A conference of the National Bureau of Economic Research doesn’t seem like the kind of gathering to yield a brouhaha, but Lawrence H. Summers, the
president of Harvard University, managed to raise a considerable uproar at the recent symposium with his suggestion that there may be innate
differences between men and women.
He was speculating, it was reported, about why there are so few women on science and engineering faculties at research universities, and put forth
several hypotheses. Among them were: simple discrimination; the likelihood that women with children might not be willing to invest the time and
energy necessary to achieve such academic stature; and the possibility that women’s minds were not as geared to advanced mathematics as those of
That latter theory did not find favor with everyone present. Massachusetts Institute of Technology biologist Nancy Hopkins, for instance, shut her
laptop in anger after Mr. Summers’ remark and stormed out of the conference, later saying “I felt I was going to be sick… My heart was pounding
and my breath was shallow.” Her reaction didn’t say much for her scientific objectivity, nor, as many a wag noted, did it do much to counter a
common stereotype of women as emotional and rash. It did, though, reflect what emerged as a widespread reaction.
“I am offended and furious about your remarks,” read one letter to Mr. Summers, from Maud Lavin, an associate professor at the School of the Art
Institute of Chicago, whose sentiments were echoed by numerous others. “Arguments of innate gender difference in math are hogwash,” she continued,
“and indirectly serve to feed virulent prejudices still alas very alive, and now even more so due to your ill-informed remarks.”
I do not know if women on average are less capable than men of higher mathematical comprehension (that’s certainly not the case in my home). But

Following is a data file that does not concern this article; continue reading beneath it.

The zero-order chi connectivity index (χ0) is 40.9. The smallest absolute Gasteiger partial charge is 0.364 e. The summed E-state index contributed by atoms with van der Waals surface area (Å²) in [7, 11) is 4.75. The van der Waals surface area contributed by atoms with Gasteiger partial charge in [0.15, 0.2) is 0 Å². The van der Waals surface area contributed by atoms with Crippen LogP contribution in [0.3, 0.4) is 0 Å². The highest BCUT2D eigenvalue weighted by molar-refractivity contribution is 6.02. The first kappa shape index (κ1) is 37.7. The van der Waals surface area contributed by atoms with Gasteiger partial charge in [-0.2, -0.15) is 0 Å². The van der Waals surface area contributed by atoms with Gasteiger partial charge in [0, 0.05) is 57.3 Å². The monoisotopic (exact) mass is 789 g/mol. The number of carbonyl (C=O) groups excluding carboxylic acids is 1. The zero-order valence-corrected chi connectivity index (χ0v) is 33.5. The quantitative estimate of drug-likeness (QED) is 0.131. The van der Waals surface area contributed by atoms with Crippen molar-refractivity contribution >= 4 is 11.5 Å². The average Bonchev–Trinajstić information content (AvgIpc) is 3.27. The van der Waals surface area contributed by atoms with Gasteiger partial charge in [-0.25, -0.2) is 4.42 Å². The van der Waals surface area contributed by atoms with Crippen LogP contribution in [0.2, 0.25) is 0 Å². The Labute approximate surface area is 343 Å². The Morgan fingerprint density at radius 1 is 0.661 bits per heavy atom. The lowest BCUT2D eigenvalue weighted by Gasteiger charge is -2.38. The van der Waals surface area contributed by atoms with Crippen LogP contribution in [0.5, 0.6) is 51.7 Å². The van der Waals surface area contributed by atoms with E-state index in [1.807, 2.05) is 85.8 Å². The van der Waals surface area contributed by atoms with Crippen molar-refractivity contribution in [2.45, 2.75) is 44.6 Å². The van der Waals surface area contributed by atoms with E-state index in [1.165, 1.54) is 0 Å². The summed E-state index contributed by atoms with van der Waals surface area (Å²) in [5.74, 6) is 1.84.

what is intriguing, and telling, is the breadth and depth of the negative gut reaction to the very idea that there may in fact be gender differences
beyond the obvious physical ones.
Judaism certainly implies that there are, assigning distinct roles to men and to women. Women, for instance, are exempt from some mitzvot, or
commandments (generally, time-determined positive ones, although there are exceptions); and other mitzvot (like lighting the Shabbat candles or
separating and burning the prescribed portion from a loaf of dough) are preferably to be performed by women.
What is more, the Talmudic tradition considers men to have more of a particular type of human perception (da’at) than women; and considers women to
have more of another type (bina) than men. While the precise meaning of the Hebrew terms are beyond both this writer and the scope of an essay like
this one, both forms of perception are clearly formidable – and different.
That there are deep differences in the respective psychologies of the genders is certainly not news to most parents who have children of both
flavors. A story that Mr. Summers himself was reported to have told, about his own attempt to raise a gender stereotype-neutral daughter, likely
brought a smile of recognition to many a mother and father’s face. He recounted how he once bought his little girl two trucks to play with, and she
quickly named them “daddy-truck” and “baby truck.”
It would, likewise, take a determined and creative mind indeed to explain the fact that the overwhelming majority of violence in the world is
male-generated, and the overwhelming majority of caregivers are female.
Innate gender differences, of course, should not preclude, or dissuade, women from being engineers or men from being nurses (or women from being
race-car drivers, or men from asking for directions). But neither should they be dismissed as meaningless or insulting.
Such dismissal is, unfortunately, the entrenched attitude of much of the supposedly open-minded contemporary world, even of the Jewish one. And
that is particularly lamentable, because it distracts us from the invaluable Jewish idea that life is about not uniformity but responsibility.
“Da’at,” “bina,” predilections, aptitudes – all are real and important things, but what should matter most to us is not what cards we
may have been dealt but rather what we choose to do with the hand we hold. That, in the eyes of Judaism, is the great equalizer: We are judged in the
World-to-Come not by the abilities or psychologies or professions we had in this world but by what we did with them.
Whatever particular aptitudes we may possess, as men or women, engineers or artists, scientists or teachers or diggers of ditches, whether we choose
to employ them in the service of our fellows and our Creator is, in the end, what makes all la différence.
© Am Echad Resorces
Rabbi Shafran is director of public affairs for Agudath Israel of America